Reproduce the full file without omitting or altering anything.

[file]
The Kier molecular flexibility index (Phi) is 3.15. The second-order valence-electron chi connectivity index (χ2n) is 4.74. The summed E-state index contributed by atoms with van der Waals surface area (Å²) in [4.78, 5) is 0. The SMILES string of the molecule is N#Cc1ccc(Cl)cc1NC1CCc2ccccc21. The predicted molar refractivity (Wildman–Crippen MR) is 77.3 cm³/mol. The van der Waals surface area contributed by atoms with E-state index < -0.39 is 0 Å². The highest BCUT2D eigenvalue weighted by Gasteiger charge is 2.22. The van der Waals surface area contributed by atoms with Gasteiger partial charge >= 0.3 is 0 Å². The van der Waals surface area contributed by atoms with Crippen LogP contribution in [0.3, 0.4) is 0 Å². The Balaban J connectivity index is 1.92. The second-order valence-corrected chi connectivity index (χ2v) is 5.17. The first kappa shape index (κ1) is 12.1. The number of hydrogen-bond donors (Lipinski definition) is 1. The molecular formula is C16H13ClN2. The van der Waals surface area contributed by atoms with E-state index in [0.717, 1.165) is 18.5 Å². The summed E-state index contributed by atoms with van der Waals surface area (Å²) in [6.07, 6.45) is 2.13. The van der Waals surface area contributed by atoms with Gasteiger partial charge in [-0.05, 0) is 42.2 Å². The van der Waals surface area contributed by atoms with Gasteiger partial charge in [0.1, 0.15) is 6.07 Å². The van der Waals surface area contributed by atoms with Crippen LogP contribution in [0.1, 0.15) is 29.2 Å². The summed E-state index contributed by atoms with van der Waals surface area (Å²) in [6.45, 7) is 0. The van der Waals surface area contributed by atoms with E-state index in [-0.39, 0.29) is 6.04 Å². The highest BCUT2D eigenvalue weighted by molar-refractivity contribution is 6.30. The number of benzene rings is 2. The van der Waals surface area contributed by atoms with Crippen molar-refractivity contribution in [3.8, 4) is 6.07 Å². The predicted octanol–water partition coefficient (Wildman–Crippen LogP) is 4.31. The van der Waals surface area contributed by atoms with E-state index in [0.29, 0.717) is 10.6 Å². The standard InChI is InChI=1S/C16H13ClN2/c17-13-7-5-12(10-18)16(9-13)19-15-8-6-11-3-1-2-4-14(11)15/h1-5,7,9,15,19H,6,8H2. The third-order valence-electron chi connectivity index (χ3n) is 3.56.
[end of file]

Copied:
The Kier molecular flexibility index (Phi) is 3.15. The second-order valence-electron chi connectivity index (χ2n) is 4.74. The summed E-state index contributed by atoms with van der Waals surface area (Å²) in [4.78, 5) is 0. The SMILES string of the molecule is N#Cc1ccc(Cl)cc1NC1CCc2ccccc21. The predicted molar refractivity (Wildman–Crippen MR) is 77.3 cm³/mol. The van der Waals surface area contributed by atoms with E-state index < -0.39 is 0 Å². The highest BCUT2D eigenvalue weighted by Gasteiger charge is 2.22. The van der Waals surface area contributed by atoms with Gasteiger partial charge >= 0.3 is 0 Å². The van der Waals surface area contributed by atoms with Crippen LogP contribution in [0.3, 0.4) is 0 Å². The Balaban J connectivity index is 1.92. The second-order valence-corrected chi connectivity index (χ2v) is 5.17. The first kappa shape index (κ1) is 12.1. The number of hydrogen-bond donors (Lipinski definition) is 1. The molecular formula is C16H13ClN2. The van der Waals surface area contributed by atoms with E-state index in [0.717, 1.165) is 18.5 Å². The summed E-state index contributed by atoms with van der Waals surface area (Å²) in [6.07, 6.45) is 2.13. The van der Waals surface area contributed by atoms with Gasteiger partial charge in [-0.05, 0) is 42.2 Å². The van der Waals surface area contributed by atoms with Gasteiger partial charge in [0.1, 0.15) is 6.07 Å². The van der Waals surface area contributed by atoms with Crippen LogP contribution in [0.1, 0.15) is 29.2 Å². The summed E-state index contributed by atoms with van der Waals surface area (Å²) in [6.45, 7) is 0. The van der Waals surface area contributed by atoms with E-state index in [-0.39, 0.29) is 6.04 Å². The highest BCUT2D eigenvalue weighted by molar-refractivity contribution is 6.30. The number of benzene rings is 2. The van der Waals surface area contributed by atoms with Crippen molar-refractivity contribution in [3.8, 4) is 6.07 Å². The predicted octanol–water partition coefficient (Wildman–Crippen LogP) is 4.31. The van der Waals surface area contributed by atoms with E-state index in [0.29, 0.717) is 10.6 Å². The standard InChI is InChI=1S/C16H13ClN2/c17-13-7-5-12(10-18)16(9-13)19-15-8-6-11-3-1-2-4-14(11)15/h1-5,7,9,15,19H,6,8H2. The third-order valence-electron chi connectivity index (χ3n) is 3.56.